Taco Hell

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Williams says the race card has been easy to play on both sides of this issue, but that the charges of racism have obscured real issues that the city and the vendors need to address.

"The issue had nothing to do with racism," she says. "This is not affirmative action at all. The issue was land use and what does the law say."

Unfortunately, the city has no laws specifically covering mobile vending. The one that came closest was a rule governing temporary uses on commercial property. But, like many parts of the city's zoning code, it is vague at best, condemning enforcement to a gray area of constant questions, rather than clear answers. Further complicating enforcement is the fact that existing city laws cover only issues of land use. The county has jurisdiction over public-health violations.

Williams and Paul Barnes, another neighborhood activist from east central Phoenix who left Chriswell's anti-vendor alliance to help negotiate the proposed new rules, say the new ordinances would bring some order to the city's chaos of incomplete regulations.

Chriswell and other opponents insist the city has all the laws it needs to deal with mobile vending.

Says Chriswell, "The problem is the city just hasn't enforced its laws, so their position is, 'Why not just legalize this?'"

A fixture for years at swap meets and some street corners of south Phoenix, the taco vendors began to move north in the early 1990s, a sure sign that Mexicans and other Spanish-speaking immigrants were migrating beyond the city's traditional barrios and landing zones.

"These taco vendors are survivalists," says Reza, a community worker at Tonatierra, a Phoenix nonprofit educational center that sponsors programs for the region's growing Mexican immigrant community. In the spring of 1999, he helped organize a union of mobile vendors -- known as the Union Pochtecha Vendedores Ambulantes -- which has resisted neighborhood efforts to shut them down.

Reza adds, "They go where they can make a living. Mexican neighborhoods have always had these trucks and little ding-a-ling carts going around, selling tacos, tamales, ice cream, you name it."

Vendors make from $400 to $3,000 a week depending the size and location of their operation.

Hernan Rivera recalls that he and other vendors used to operate along South Central Avenue to cash in on the weekend cruising crowd. "But when the police clamped down on that back in the '90s, we all just moved out here, where the people were going."

City officials don't know how many mobile vendors are operating around the city. Maricopa County health officials say the county licenses about 1,740 food vendors. They say another 700 may be rolling around the Valley without the proper health permits.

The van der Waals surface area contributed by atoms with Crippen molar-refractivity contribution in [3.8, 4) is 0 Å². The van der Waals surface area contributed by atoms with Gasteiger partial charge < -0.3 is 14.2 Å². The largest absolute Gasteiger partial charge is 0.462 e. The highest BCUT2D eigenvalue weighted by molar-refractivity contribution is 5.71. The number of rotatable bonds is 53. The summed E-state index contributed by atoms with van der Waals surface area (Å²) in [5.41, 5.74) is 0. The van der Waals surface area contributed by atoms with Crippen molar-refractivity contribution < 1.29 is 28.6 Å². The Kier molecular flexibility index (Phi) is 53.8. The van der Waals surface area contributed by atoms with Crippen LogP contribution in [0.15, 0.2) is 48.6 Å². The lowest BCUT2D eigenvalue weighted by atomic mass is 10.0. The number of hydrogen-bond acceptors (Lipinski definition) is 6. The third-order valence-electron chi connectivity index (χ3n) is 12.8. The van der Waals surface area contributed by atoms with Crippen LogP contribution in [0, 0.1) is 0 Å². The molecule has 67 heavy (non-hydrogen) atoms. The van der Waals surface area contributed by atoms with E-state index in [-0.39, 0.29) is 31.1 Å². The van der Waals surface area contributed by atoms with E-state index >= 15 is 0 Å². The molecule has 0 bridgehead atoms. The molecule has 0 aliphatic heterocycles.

Over the past six months, about 20 vendors have been operating within a mile of 35th Avenue and McDowell Road. Most cluster on commercial property near food stores and bars. They typically lease or sublease the property from the landowners. And they tend to be mobile in name alone. They operate more or less as permanent businesses -- erecting shade tents and awnings draped with signs -- providing everything from food and seat covers to tools and automobile repairs.

The practice is an extension of the outdoor neighborhood workshops found in just about every barrio. But longtime Anglo and Hispanic residents see it turning neighborhoods into another stretch of swap meets.

"What's happened is these people have come in here and they've turned the neighborhood into a business," says Ray Goodman, who's lived just east of 35th Avenue for four years, and supports the proposed new ordinance. "They're running businesses on their front lawns, back lawns, out of the houses. It turns the place into a mess. All we want the city to do is fix the mess."

The city and county began edging in that direction more than a year and a half ago when they established a joint mobile vendor task force. Its aim was to coordinate enforcement of existing vendor laws and end the funkiest operations. The task force began an enforcement sweep early last year.

"All of a sudden the sky was raining bureaucrats on us," recalls Dan Darroch, whose used car lot at 24th Street and Jefferson doubles as Hap's Real Pit BBQ. A repo man who gets happy -- thus the name -- by cooking barbecue, he's had good health scores at his nine-year-old food stand. He says he never had trouble until the west-siders began complaining about the taco vendors.

"I look up one day and we've got maybe 15 city and county cars in the parking lot across the street and they're all coming at me with clipboards and pens. That's a real bad sign."

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Edward Lebow
Contact: Edward Lebow